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1 of 1 people found the following review helpful
5.0 out of 5 stars Well written novel with an unusual premise March 17 2012
Format:Paperback
The concept of a YA murder novel set in an Alzheimers' ward is a unique one, and in left deft hands it could have been a disaster, but McNicoll handles it well, with tightly written scenes and perceptively developed characters. Those with Alzheimers are shown just as fully fleshed as the teens -- well done.
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5.0 out of 5 stars Riveting Jan. 6 2014
By Steven R. McEvoy HALL OF FAME TOP 100 REVIEWER
Format:Kindle Edition|Verified Purchase
This book took me completely by surprise. I was intrigued from the first time I saw the cover and title. I found that I kept thinking about it and once I finally read it I found that I thought about it for weeks after finishing it. The story is amazingly well written, it is told in two parts a trial and Sunny remembering the events that led up to the charges. It all started with required community service hours to finish school.

From the very beginning we knew a tragedy was coming, but we did not know how. We had no idea what got us from where we were to a corpse. Sonja Anna Ehret aka Sunny has been charged with manslaughter, the story takes place a year after the events. The trial begins and Sunny is living through the trial and remembering the story as she experienced it. Sunny was volunteering at Paradise Manor because she had to for school. But while there she meets Cole Demers a young man about her age that comes almost every day to visit his grandmother. They develop a friendship and often spend their time at the manor together helping the older people. Cole shares with Sunny that he promised his grandmother that he would help he pass if it was needed. After an accident Sunny feels responsible for, she is faced with questions or loyalty, commitment and following through.

This is one of the best books I have read in the last year. It will make you think. It will stir your heart. Give it is read it is truly a gem!
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Amazon.com: 3.8 out of 5 stars  16 reviews
1 of 1 people found the following review helpful
4.0 out of 5 stars A Great Read July 19 2013
By A Book Vacation - Published on Amazon.com
Format:Paperback
This novel opens in the beginning stages of our main character's trial. You see, Sunny has been accused of manslaughter-the intentional murder of an elderly woman in a nursing home, but she says she didn't do it. Sound intriguing? It is.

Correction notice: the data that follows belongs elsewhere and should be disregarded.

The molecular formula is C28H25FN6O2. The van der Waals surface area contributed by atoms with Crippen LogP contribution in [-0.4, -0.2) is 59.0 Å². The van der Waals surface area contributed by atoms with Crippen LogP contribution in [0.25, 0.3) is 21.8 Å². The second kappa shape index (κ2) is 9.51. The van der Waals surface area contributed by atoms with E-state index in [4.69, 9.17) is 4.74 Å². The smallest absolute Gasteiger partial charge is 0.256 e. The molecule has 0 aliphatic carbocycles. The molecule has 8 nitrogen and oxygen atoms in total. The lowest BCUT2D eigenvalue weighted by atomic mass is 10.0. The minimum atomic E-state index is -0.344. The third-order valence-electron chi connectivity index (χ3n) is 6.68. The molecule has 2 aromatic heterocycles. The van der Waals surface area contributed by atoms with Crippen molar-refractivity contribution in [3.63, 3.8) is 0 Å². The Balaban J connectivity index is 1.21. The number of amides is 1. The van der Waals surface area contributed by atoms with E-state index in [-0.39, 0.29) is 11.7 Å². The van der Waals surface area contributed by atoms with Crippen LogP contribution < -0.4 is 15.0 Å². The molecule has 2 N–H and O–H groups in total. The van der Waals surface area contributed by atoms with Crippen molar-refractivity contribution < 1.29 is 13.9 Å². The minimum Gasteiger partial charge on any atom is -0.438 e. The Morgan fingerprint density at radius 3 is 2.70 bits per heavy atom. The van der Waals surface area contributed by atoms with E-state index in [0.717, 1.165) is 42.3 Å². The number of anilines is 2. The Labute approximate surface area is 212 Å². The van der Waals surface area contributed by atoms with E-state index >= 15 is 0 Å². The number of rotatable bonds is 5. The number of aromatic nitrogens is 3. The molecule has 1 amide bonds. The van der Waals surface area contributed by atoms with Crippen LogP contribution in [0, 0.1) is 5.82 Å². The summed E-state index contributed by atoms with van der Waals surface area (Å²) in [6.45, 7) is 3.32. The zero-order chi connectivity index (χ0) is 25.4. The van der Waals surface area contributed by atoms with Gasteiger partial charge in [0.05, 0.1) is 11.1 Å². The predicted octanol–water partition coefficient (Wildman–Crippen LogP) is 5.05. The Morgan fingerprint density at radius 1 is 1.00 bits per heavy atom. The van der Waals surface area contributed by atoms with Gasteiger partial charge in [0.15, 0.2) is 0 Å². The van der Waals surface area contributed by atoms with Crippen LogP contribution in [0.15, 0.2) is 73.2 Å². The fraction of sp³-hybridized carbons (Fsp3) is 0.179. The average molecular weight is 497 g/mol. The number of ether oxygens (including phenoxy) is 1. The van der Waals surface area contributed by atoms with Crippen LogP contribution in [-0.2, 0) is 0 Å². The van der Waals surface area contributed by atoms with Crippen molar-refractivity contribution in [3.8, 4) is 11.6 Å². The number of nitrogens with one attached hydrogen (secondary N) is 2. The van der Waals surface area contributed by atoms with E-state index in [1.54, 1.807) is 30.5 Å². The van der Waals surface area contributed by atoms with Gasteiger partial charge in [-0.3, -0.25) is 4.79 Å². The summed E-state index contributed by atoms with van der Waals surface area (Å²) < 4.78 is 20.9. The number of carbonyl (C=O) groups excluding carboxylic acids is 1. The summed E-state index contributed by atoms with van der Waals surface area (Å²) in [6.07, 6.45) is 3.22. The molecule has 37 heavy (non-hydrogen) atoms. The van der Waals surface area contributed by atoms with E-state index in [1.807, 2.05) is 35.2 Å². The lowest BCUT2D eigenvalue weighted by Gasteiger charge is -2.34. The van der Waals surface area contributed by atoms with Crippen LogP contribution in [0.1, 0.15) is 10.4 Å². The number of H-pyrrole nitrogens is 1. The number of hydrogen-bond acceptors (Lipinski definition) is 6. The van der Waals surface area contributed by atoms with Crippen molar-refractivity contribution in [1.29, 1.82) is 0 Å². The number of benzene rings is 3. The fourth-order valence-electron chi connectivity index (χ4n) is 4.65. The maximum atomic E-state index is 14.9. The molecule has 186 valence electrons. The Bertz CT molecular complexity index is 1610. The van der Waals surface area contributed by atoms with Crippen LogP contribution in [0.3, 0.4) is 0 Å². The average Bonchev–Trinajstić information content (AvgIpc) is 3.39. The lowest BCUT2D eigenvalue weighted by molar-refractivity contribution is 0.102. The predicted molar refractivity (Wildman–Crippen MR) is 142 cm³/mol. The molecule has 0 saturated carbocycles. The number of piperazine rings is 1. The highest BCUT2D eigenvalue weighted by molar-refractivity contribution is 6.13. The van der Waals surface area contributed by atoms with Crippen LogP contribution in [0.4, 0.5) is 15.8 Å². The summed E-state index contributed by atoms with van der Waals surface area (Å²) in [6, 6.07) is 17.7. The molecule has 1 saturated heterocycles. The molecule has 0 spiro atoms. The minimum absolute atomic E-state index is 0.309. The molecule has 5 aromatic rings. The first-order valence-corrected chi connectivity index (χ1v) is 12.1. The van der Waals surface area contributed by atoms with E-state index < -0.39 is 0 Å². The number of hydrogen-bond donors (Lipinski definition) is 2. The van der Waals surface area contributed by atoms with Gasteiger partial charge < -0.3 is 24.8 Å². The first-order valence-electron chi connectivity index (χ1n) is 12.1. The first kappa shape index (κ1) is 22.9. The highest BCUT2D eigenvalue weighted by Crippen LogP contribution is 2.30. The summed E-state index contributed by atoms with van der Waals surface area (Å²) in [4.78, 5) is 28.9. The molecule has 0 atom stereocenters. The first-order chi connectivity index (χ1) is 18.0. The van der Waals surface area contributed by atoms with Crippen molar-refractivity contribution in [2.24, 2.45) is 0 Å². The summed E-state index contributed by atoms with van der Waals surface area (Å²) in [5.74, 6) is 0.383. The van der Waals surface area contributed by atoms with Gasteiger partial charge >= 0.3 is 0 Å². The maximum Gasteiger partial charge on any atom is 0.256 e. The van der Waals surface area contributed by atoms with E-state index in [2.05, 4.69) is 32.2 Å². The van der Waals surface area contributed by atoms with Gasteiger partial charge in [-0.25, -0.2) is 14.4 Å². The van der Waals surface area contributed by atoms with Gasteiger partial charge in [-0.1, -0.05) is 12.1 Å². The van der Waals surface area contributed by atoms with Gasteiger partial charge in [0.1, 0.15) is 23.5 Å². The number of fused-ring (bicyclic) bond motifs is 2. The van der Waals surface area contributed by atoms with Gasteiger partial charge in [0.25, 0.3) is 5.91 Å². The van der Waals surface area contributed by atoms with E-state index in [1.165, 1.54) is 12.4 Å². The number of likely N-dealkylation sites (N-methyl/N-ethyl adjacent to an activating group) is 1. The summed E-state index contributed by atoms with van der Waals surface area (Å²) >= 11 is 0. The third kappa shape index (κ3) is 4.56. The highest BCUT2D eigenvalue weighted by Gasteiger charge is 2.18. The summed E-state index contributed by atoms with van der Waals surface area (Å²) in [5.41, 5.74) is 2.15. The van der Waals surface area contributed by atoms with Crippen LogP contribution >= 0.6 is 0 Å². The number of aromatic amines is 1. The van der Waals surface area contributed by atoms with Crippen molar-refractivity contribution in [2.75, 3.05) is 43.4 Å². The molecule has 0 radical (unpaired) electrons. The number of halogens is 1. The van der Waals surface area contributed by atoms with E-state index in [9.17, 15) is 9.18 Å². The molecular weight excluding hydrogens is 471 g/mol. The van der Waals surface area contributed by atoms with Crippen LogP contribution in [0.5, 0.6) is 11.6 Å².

Forced to volunteer at Paradise Manner (a name synonymous with irony) for a school project, and keeping a journal every step of the way, readers get to know the real Sunny through her own written words, but also others' perceptions of her as the trial commences. My favorite aspect of the novel, by far, is that we, as readers, become a part of the jury. The evidence is presented in such a way that we are given the opportunity to weigh all the evidence for and against Sunny, and it's especially intriguing because we get to see Sunny's thoughts as she sits in her seat listening to the witnesses. Yes, we get to see inside Sunny's head a little more than the jury, and she gets to explain herself, but even way before the end, my mind was made up in terms of her guilt. Did she or didn't she do it? You'll have to make that judgment call as you read.

And, as the story progresses, the title reverberates in the readers' minds: Crush. Candy. Corpse. For the longest time I couldn't figure out why this was the title, but it's is perfect. Sunny has a crush. There is candy involved. And a death. One thing leads to another, but not necessarily in the way you think. Along with the title, I have to say the cover itself it perfect. Not only striking, it shows the main character exactly as I envision her, even though I didn't understand the meaning behind the pink hair for quite some time. I love it.

When I first began this novel, I thought Sunny was going to be a brat. She begins the novel with her rants about having to work at paradise Manor and she spells out just how much she hated the idea and the people in the very beginning. While her observations and wit are often times quite amusing, it does paint the picture of a bratty little girl. But, rest assured, she grows on you. It's not long before Sunny begins to enjoy volunteering, partly because he gets to see Cole, and partly because she really does care about the patients, and as the novel progresses, it becomes more and more about the patients. From start to finish, Sunny morphs into a completely different person, and I loved this, especially as we see the different testaments about her "breaking of rules" and other's perceptions of her. It's true that first impressions are hard to dispel, and in Sunny's trial, it becomes evident that many people hold vastly to those first impressions. However, she doesn't make it easy for them to see past her pink hair and destructive ways, so it makes sense that so many would testify against her. Her past hasn't necessarily been a great one.